Public transport

The Olympic Javelin service

London's public transport was an element of the bid which was scored poorly in the IOC's initial evaluation, however they felt that if the improvements were delivered in time for the Games then London would cope.[56] Transport for London (TfL) carried out numerous improvements in preparation for 2012, including the expansion of the London Overground's East London Line, upgrades to the Docklands Light Railway and the North London Line,[57] and the introduction of a new "Javelin" high-speed rail service,[58] using the Hitachi Corporation's "bullet" trains.[59][60][61] In September 2011 it was discovered that the platforms at Stratford International station were not at the right height for the Javelin trains. The platforms were raised with wood, which could be removed after the Games as the platforms were originally designed for Eurostar trains, and it is hoped that Eurostar would stop at the station after 2012.[62] According to network rail an additional 4,000 train services will run during the Games, with train operators putting on longer trains during the day.[63]

TfL also propose the construction of a £25 million cable car across the River Thames, the "Thames Gateway Cable Car", to link 2012 Olympics venues.[64] It will cross the Thames river between Greenwich Peninsula and the Royal Docks, carrying up to 2,500 passengers an hour 50 metres in the air. It is designed to cut journey times between the O2 arena and the ExCel exhibition centre – both of which are Olympic locations. The privately-funded system could provide a crossing every 30 seconds.[65]

They also plan to have 80% of athletes travel less than 20 minutes to their event.[66] In addition the organisers planned to have 93% of athletes within 30 minutes of their event.[67] The Olympic Park would be served by ten separate railway lines with a combined capacity of 240,000 passengers per hour.[68] In addition the LOCOG planned for 90% of the venues to be served by three or more types of public transport.[67] Two park-and-ride sites were off the M25 with a combined capacity of 12,000 cars 25 minutes away from the Olympic Park. Another park and ride site was planned in Ebbsfleet which would have capacity for 9,000 cars were spectators could board a 10 minute shuttle bus.[67] To get spectators to Eton Dorney, four park and ride schemes were set up. Spectators would be dropped off at Windsor Racecourse with a bridge going over the Thames linking the racecourse to the rowing venue.[69]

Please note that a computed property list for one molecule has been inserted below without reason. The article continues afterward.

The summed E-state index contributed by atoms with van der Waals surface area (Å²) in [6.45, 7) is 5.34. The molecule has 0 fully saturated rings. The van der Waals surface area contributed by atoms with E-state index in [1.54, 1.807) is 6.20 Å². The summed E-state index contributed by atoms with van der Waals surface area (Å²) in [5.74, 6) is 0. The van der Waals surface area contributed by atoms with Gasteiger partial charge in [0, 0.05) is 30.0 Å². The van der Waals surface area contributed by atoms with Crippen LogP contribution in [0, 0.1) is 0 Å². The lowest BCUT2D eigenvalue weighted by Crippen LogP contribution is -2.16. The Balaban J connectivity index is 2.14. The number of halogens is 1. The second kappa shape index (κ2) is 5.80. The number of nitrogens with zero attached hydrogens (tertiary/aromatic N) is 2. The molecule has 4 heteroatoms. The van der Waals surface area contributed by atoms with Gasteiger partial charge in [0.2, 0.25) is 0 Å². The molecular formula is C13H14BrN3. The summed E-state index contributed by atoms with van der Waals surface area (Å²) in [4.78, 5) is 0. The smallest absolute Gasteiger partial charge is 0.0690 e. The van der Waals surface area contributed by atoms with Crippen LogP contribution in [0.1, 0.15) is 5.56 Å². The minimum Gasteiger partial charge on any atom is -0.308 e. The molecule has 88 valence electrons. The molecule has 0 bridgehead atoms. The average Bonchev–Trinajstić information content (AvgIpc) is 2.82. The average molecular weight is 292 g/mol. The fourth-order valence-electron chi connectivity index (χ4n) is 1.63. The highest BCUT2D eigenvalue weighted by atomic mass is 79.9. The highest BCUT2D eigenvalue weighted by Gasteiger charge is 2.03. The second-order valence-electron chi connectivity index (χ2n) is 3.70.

A London Underground train decorated to promote London's Olympic bid – this coincided with plans for investment in the city's public transport network

Concerns have been expressed at the logistics of spectators traveling to the events scheduled for outside of London. In particular, the sailing events at Portland are in an area with no direct motorway connection, and with local roads that are heavily congested by existing tourist traffic in the summer.[70] However the Weymouth area did undergo a major upgrade on its road infrastructure. A £77 million relief road connecting Weymouth to Dorchester was built and opened in 2011.[71][72] Some £16 million pounds was put aside for the rest of the improvements.[73] Inaddtion the plans removed 5 roundabouts to ease congestion and replaced them with traffic lights[74][75] But some residents were unhappy that the roundabouts were removed.[76]